FIGHTING COUNTERFEITERS WITH C-14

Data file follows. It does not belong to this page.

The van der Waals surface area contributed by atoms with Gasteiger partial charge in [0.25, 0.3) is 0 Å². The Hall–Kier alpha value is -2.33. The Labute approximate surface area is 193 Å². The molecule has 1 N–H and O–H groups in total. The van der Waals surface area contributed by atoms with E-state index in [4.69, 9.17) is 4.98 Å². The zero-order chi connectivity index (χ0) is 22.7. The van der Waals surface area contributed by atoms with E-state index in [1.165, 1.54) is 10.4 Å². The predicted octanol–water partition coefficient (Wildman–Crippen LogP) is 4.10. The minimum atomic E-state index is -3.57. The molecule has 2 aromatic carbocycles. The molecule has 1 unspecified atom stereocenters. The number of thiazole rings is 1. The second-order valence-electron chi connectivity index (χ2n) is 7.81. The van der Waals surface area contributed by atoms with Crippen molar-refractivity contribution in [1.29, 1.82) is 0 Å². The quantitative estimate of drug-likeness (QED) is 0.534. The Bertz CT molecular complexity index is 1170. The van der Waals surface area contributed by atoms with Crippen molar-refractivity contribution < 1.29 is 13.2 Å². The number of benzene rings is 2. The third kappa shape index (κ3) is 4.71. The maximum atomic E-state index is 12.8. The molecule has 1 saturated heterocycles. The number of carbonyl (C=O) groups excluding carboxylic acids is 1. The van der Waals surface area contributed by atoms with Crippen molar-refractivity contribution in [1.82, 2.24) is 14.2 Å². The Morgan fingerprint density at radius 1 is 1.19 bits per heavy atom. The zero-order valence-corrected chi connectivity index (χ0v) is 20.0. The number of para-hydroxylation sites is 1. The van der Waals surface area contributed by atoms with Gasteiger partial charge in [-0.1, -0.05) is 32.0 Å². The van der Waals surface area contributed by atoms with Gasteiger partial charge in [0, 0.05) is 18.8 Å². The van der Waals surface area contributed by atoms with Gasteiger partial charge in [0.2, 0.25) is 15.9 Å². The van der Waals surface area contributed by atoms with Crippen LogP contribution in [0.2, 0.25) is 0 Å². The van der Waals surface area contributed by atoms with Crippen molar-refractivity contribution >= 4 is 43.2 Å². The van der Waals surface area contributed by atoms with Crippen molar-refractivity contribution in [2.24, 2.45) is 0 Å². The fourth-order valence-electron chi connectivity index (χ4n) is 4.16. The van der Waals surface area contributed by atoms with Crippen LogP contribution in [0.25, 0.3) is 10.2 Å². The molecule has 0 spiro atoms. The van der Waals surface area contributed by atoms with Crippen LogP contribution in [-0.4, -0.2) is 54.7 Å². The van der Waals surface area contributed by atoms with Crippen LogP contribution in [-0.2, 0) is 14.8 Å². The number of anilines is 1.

Wine fraud is big business – just ask billionaire Bill Koch who famously bought bottles of wines he thought belonged to Thomas Jefferson only to discover they were fakes. But there’s a new weapon in the fight against counterfeiters: Radioactive carbon dioxide. In a study presented recently to the American Chemical Society meeting in San Francisco, Dr. Graham Jones of the University of Adelaide showed that measuring the amount of C-14, or radiocarbon, in a wine can help determine whether it is really from the vintage stated on the label. Between the 194Os and 196Os, atomic testing released C-14 into the atmosphere, which has since been diluted by CO2 from burning fossil fuels. Grapevines have absorbed some of the C-14, and their fruit – when it becomes wine – contains the same age “fingerprint” as the vines. Using an accelerator mass spectrometer, analysts can measure the radioactive element against the more common Carbon 12 – and compare it against a benchmark – to reveal the wine’s age up to within a few months, according to Dr. Jones. The method was tested on 2O Australian red wines made between 1958 and 1997 and found accurate to within a year. The test works on the same general principle as one developed by scientists at the French national research centres in Bordeaux. The latter measures the presence of Caesium 137 (Cs137) to age-date wine. “Our technique may be slightly less precise,” French scientists Philippe Hubert and Hervé Guégan said, “but ours works without having to open the wine. We have used it a lot on old bottles of Pétrus, Mouton, Romanée Conti, Yquem, and Lafite supposedly from before 195O, to see whether there is any Cs137 – which would mean they are fakes. Some of them were.” This test, along with PIXE (Particle Induced X-ray Emission) is used by vintage wine specialists The Antique Wine Company to authenticate both wine and bottles, to check whether they have been replaced with younger wine.